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Name: Ceferino Kevin A.

Tan
EE 179.1 Section: M45

Course and Year: BSECE - 4


Laboratory Schedule: Monday 12-3

Activity 2: Mathematical Modeling of Physical


Systems
Abstract
Obviously, the operation of physical systems often involve a lot of
nonlinearity and unpredictability. We normally refer to these uncertainties as
nonidealities. Understanding the effects of these nonidealities can contribute
to significant improvement in physical systems in terms of accuracy and
long-term reliability.
To create effective machines or physical systems, understanding the physical
nonidealities and how we can mitigate these will yield much more accurate
and much more efficient systems. We then create mathematical models of
these nonidealities to take account of their effects in our physical systems.
We normally take account of the nonidealities of physical systems into our
calculations by the use of the ordinary differential equations, which take
modeled nonidealities, say, the coriolis effect-on a long-range bullet, or the
spring constant of a nonideal spring.
In this activity, we will make use of the capabilities of SciLab to perform
mathematical operations involving ordinary differential equations, which will
be crucial in building effective control systems of physical systems and/or
machinery.
1

Objectives
To grasp the important role of mathematical models of physical
systems in the design and analysis of control systems.
To learn how Scilab helps in solving such models.

List of equipment/software
Personal Computer
Scilab

Deliverables
Scilab scripts and their results for all the assignments and exercises
properly discussed and explained.
Analytical conclusion for this lab activity.

Name: Ceferino Kevin A. Tan


EE 179.1 Section: M45

Course and Year: BSECE - 4


Laboratory Schedule: Monday 12-3

Name: Ceferino Kevin A. Tan


EE 179.1 Section: M45

Course and Year: BSECE - 4


Laboratory Schedule: Monday 12-3

Modeling Physical Systems

4.1

Mass-Spring System Model

Consider the following Mass -Spring system shown in Figure 1 where K is the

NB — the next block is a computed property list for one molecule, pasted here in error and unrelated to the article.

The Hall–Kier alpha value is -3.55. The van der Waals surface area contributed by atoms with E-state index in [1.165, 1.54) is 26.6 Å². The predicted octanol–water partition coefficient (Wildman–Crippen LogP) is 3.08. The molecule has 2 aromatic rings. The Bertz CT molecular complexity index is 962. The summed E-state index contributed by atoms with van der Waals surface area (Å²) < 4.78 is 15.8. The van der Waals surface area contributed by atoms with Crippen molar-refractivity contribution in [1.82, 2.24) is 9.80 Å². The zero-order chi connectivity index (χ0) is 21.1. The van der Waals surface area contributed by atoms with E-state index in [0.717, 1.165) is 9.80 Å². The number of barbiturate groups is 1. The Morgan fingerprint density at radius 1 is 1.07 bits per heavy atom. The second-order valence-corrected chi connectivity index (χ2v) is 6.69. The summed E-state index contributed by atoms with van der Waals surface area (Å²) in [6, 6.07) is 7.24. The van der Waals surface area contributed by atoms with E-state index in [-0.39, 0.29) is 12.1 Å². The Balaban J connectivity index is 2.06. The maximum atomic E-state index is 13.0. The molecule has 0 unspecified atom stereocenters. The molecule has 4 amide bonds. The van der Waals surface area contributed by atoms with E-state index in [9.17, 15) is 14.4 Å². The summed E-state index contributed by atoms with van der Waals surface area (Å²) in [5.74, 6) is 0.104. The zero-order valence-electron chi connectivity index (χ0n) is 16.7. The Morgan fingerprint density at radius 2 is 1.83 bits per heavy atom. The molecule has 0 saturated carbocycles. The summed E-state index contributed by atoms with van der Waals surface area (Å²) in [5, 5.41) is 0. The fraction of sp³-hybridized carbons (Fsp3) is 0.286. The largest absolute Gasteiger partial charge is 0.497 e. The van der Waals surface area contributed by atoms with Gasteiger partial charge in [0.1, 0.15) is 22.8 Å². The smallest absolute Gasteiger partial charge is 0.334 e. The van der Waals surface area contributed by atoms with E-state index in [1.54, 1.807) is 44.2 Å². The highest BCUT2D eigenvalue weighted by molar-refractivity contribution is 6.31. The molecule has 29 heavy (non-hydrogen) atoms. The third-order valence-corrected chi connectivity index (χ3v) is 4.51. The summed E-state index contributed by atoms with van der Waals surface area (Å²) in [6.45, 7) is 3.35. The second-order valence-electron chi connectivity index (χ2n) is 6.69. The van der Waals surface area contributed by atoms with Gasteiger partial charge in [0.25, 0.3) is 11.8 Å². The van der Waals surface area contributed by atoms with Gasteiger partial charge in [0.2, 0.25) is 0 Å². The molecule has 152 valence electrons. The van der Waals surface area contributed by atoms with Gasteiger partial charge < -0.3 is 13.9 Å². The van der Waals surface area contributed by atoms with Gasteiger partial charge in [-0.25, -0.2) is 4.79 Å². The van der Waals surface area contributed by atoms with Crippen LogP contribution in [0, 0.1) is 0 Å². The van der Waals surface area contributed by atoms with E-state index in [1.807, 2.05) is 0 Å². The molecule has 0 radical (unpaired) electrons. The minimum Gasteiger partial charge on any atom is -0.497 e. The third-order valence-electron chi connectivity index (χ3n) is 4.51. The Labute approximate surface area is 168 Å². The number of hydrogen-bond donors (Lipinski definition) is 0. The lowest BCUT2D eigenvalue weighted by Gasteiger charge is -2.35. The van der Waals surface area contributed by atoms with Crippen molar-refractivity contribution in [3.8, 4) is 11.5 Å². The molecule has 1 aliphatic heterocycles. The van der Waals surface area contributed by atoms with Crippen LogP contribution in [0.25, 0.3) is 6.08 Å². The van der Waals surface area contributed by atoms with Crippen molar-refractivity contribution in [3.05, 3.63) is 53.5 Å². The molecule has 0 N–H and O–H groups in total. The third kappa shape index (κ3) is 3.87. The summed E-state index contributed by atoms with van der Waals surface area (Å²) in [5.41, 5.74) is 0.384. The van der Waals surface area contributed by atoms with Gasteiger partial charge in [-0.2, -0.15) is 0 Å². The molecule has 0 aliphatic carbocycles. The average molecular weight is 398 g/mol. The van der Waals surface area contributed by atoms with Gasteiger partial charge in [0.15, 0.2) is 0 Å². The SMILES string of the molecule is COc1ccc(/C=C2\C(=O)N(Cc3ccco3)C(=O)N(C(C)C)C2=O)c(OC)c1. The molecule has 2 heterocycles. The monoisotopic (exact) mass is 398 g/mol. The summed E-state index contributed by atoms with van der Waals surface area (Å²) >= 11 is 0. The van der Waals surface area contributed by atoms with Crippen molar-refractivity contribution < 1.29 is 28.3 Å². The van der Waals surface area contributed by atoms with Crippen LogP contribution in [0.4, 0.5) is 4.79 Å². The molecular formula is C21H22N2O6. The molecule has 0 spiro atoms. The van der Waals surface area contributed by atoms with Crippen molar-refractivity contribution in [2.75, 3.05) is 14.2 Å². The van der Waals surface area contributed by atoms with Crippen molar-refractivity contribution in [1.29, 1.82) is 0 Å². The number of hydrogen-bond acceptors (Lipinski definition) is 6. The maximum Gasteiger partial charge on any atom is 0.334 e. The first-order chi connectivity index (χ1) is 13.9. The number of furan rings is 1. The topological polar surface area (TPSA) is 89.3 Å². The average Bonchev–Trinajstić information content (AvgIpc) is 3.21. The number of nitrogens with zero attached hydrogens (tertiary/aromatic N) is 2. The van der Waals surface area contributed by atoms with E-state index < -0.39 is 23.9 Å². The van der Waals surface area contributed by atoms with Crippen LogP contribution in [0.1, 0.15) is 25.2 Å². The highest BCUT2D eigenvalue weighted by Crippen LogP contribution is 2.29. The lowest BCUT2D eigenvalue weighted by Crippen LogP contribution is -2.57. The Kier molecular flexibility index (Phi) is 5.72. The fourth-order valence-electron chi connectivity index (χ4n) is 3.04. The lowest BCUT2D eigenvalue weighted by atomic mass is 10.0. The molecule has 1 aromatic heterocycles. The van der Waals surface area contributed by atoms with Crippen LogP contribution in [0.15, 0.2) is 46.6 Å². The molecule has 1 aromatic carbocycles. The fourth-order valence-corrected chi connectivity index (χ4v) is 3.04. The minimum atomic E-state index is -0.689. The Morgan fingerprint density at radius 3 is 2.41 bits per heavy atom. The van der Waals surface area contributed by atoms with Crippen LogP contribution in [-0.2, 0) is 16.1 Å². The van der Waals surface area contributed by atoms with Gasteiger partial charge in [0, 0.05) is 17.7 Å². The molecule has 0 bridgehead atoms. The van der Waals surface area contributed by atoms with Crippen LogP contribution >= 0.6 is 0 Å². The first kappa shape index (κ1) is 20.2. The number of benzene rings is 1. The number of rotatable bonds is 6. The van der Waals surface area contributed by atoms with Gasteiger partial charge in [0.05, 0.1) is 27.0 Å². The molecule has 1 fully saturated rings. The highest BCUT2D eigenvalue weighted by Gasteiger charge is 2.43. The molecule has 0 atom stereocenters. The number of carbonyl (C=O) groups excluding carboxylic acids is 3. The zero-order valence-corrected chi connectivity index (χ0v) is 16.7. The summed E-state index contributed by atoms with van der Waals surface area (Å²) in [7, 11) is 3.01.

spring force, fv is the friction coefficient, x(t) is the displacement and f(t) is
the applied force:

Figure 1. Mass-Spring System and its Free-Body


Diagram

Referring to the free-body diagram, we get


M

d2 x ( t )
dx ( t )
+f v
+ Kx(t)=f (t )
2
dt
dt

(1)

The second order linear differential equation (1) describes the relationship
between the displacement and the applied force. The differential equation
can then be used to study the time behavior of x(t) under various changes
of the applied force.
The objectives behind modeling the mass-damper system can be many and
may include:

Understanding the dynamics of such system.

Name: Ceferino Kevin A. Tan


EE 179.1 Section: M45

Course and Year: BSECE - 4


Laboratory Schedule: Monday 12-3

Studying the effect of each parameter on the system such as mass M,

the friction coefficient B, and the elastic characteristic Kx(t).


Designing a new component such as damper or spring.
Reproducing a problem in order to suggest a solution.

4.2

Using Scilab in Solving Ordinary Differential Equations

Scilab can help solve linear or nonlinear ordinary differential equations (ODE)
using ode tool. To show how you can solve ODE using Scilab, we will proceed
in two ways. We first see how we can solve a first order ODE and then see
how we can solve a second order ODE.
4. 3 First Order ODE: Speed Cruise Control Example
Assume a zero spring force which means that K = 0. Equation (1) becomes
M

d2 x ( t )
dx ( t )
+f v
=f (t)
2
dt
dt

(2)

or
M

dv ( t )
+f v v (t )=f (t )
dt

(3)

since
2

a(t )=

and

dv ( t ) d x (t )
=
dt
d t2

v (t )=

,
dx ( t )
dt

Equation (3) is a first order linear ODE and we can use Scilab to solve for this
differential equation.
We can model and solve for equation (3) by writing the following script in
Scilab. You can also input the codes directly into the Scilab Console.
Code:

Name: Ceferino Kevin A. Tan


EE 179.1 Section: M45

Course and Year: BSECE - 4


Laboratory Schedule: Monday 12-3

//declare constant values


M = 750
B = 30
Fa = 300

//the force f(t)

//differential equation definition


function dvdt = f(t,v)
dvdt = (Fa-B*v)/M;
endfunction
//initial conditions @ t=0, v=0
t0 = 0
v0 = 0
t = 0:0.1:5;
v = ode(v0, t0, t, f);
clf;
plot2d(t, v)

//read references for ode tool

Name: Ceferino Kevin A. Tan


EE 179.1 Section: M45

Course and Year: BSECE - 4


Laboratory Schedule: Monday 12-3

4. 4 Second Order ODE: Mass-Spring System Example


In reality, the spring force and/or friction force can have a more complicated
expression or could be represented by a graph or data table. For instance, a
nonlinear spring can be designed such that the elastic characteristic is
K xr (t)
where r > 1. Figure 2 is an example of a nonlinear spring.

Figure 2. Nonlinear Spring[1]


In

such

case,

equation

(1)

becomes

d x (t)
dx ( t )
+f v
+ K x r ( t)=f (t)